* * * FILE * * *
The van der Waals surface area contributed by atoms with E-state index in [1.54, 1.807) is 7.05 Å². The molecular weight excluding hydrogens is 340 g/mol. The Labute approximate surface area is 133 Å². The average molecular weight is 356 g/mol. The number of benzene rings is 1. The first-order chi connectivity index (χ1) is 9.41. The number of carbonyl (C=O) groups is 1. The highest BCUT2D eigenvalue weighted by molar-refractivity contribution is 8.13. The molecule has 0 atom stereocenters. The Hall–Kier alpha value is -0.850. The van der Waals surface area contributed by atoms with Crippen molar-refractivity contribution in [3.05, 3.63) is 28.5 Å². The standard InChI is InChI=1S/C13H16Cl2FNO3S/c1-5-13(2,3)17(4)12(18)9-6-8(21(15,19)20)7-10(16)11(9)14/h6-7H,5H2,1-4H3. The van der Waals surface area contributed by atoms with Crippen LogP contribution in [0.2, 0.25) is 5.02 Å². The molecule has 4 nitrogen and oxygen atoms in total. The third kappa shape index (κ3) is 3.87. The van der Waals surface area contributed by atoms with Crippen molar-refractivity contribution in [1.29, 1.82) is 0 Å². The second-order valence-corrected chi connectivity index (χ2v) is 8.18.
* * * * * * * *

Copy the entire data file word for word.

The van der Waals surface area contributed by atoms with E-state index in [1.54, 1.807) is 7.05 Å². The molecular weight excluding hydrogens is 340 g/mol. The Labute approximate surface area is 133 Å². The average molecular weight is 356 g/mol. The number of benzene rings is 1. The first-order chi connectivity index (χ1) is 9.41. The number of carbonyl (C=O) groups is 1. The highest BCUT2D eigenvalue weighted by molar-refractivity contribution is 8.13. The molecule has 0 atom stereocenters. The Hall–Kier alpha value is -0.850. The van der Waals surface area contributed by atoms with Crippen molar-refractivity contribution in [3.05, 3.63) is 28.5 Å². The standard InChI is InChI=1S/C13H16Cl2FNO3S/c1-5-13(2,3)17(4)12(18)9-6-8(21(15,19)20)7-10(16)11(9)14/h6-7H,5H2,1-4H3. The van der Waals surface area contributed by atoms with Crippen LogP contribution in [0.2, 0.25) is 5.02 Å². The molecule has 4 nitrogen and oxygen atoms in total. The third kappa shape index (κ3) is 3.87. The van der Waals surface area contributed by atoms with Crippen molar-refractivity contribution in [1.29, 1.82) is 0 Å². The second-order valence-corrected chi connectivity index (χ2v) is 8.18.